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Interview: Georgia Prison Abuse Whistle-Blower Vladimer Bedukadze


Videos apparently showing inmate abuse in a Tbilisi prison spurred protests in the Georgian capital and in several other cities.

Videos apparently showing inmate abuse in a Tbilisi prison spurred protests in the Georgian capital and in several other cities.

Vladimer Bedukadze, a former prison guard in the Georgian capital of Tbilisi, was vaulted from obscurity and into the spotlight this week after videos he leaked apparently showing the abuse of inmates were broadcast on opposition-linked television.

Aired on September 18, the videos have spurred mass protests, official resignations, promises of reform by the Georgian government, and claims of politics at play.

In this exclusive interview from Brussels, Bedukadze spoke with RFE/RL correspondent Rikard Jozwiak.

RFE/RL: Who filmed the videos at the center of this scandal?

Vladimer Bedukadze:
I filmed this video myself on the orders of the prison chief and Interior Minister [Bacho] Akhalaia.

Screen grab of Vladimer Bedukadze from Georgia's Channel 9

Screen grab of Vladimer Bedukadze from Georgia's Channel 9

RFE/RL: When did you film them?

Bedukadze:
I was filming these videos for one year or more, in 2011 and 2012.

RFE/RL: Why are you in Belgium now?

Bedukadze: I came to Belgium three months ago with the help of a friend who works at the Georgian Interior Ministry and my friend, Giorgi Popkhadze, who is a journalist working for Radio France. I have been waiting for this moment -- for the world to turn its attention to Georgia [and] for this video to lift the mask of the criminal actions of [President Mikheil] Saakashvili and his regime.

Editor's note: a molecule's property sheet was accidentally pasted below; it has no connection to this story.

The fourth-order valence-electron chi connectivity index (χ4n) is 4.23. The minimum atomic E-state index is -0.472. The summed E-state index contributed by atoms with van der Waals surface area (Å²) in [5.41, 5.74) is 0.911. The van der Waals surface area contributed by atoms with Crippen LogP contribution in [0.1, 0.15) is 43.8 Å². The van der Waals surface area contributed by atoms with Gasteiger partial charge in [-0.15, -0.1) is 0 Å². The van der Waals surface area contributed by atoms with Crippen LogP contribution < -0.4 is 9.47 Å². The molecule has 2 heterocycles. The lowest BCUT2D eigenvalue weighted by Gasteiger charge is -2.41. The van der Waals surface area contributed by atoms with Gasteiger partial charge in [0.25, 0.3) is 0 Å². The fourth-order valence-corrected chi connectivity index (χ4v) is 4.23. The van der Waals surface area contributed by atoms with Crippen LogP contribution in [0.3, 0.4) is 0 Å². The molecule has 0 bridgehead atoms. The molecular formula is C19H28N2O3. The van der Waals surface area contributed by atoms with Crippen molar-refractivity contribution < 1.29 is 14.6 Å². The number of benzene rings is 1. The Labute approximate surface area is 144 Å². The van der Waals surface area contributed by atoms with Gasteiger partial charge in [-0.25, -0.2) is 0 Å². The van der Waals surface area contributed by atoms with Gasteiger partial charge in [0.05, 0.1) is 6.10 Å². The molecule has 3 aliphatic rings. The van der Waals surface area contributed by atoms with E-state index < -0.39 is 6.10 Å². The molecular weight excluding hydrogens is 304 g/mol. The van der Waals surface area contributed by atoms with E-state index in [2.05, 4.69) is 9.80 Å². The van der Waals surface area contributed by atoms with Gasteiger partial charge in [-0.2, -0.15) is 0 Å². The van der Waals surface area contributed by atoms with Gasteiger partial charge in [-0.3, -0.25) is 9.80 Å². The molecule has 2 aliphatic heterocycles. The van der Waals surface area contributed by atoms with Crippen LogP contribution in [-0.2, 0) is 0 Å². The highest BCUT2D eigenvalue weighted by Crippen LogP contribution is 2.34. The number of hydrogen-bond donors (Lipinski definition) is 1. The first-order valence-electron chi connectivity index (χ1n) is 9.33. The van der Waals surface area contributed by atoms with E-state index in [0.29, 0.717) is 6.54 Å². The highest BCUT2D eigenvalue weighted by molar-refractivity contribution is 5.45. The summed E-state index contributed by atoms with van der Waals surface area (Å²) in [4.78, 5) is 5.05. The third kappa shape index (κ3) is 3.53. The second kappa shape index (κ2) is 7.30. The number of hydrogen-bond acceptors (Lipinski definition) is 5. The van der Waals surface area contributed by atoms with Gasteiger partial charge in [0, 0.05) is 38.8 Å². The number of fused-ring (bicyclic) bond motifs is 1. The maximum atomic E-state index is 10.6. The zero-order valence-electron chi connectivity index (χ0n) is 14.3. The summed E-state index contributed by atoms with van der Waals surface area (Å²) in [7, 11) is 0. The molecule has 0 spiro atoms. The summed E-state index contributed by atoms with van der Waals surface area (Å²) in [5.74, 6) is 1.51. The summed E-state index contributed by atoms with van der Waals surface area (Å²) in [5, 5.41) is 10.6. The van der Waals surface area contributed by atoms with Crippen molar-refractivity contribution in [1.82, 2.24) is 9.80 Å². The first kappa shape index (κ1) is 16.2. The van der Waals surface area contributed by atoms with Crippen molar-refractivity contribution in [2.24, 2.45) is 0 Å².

RFE/RL: So is it now up to the Belgian government whether you can stay here?

Bedukadze: I have asked for political asylum in Belgium. My family is being held hostage in Georgia and I demand that the Belgian government grant them political asylum, too.

RFE/RL: Several Georgian officials claim that the opposition is behind these videos or their public release, as they have surfaced less than two weeks before parliamentary elections. What do you say to allegations that you were paid off by opposition leader Bidzina Ivanishvili?

Bedukadze:
That is preposterous. I have no relationship with Ivanishvili, I don't know him at all. I am apolitical. Saakashvili is bluffing.

RFE/RL: Some officials have charged that you were paid by former police General Tamaz Tamazashvili, who was an inmate at Prison No. 8 when you worked there and who is linked to Ivanishvili. Your response?

Bedukadze: As far as I know, they detained three of my colleagues, prison guards, and they are torturing them to make them testify against me, to say that I have been friends with Tamazashvili and that I received a bribe from him to film these videos. It's a lie, it's slander. I have no relationship with General Tamazashvili, nor have I ever been a member of any opposition parties.

RFE/RL: Do you believe the Georgian government is looking to prosecute you?

Bedukadze: [The Georgian government] put me on a wanted list yesterday and they're looking for me now.

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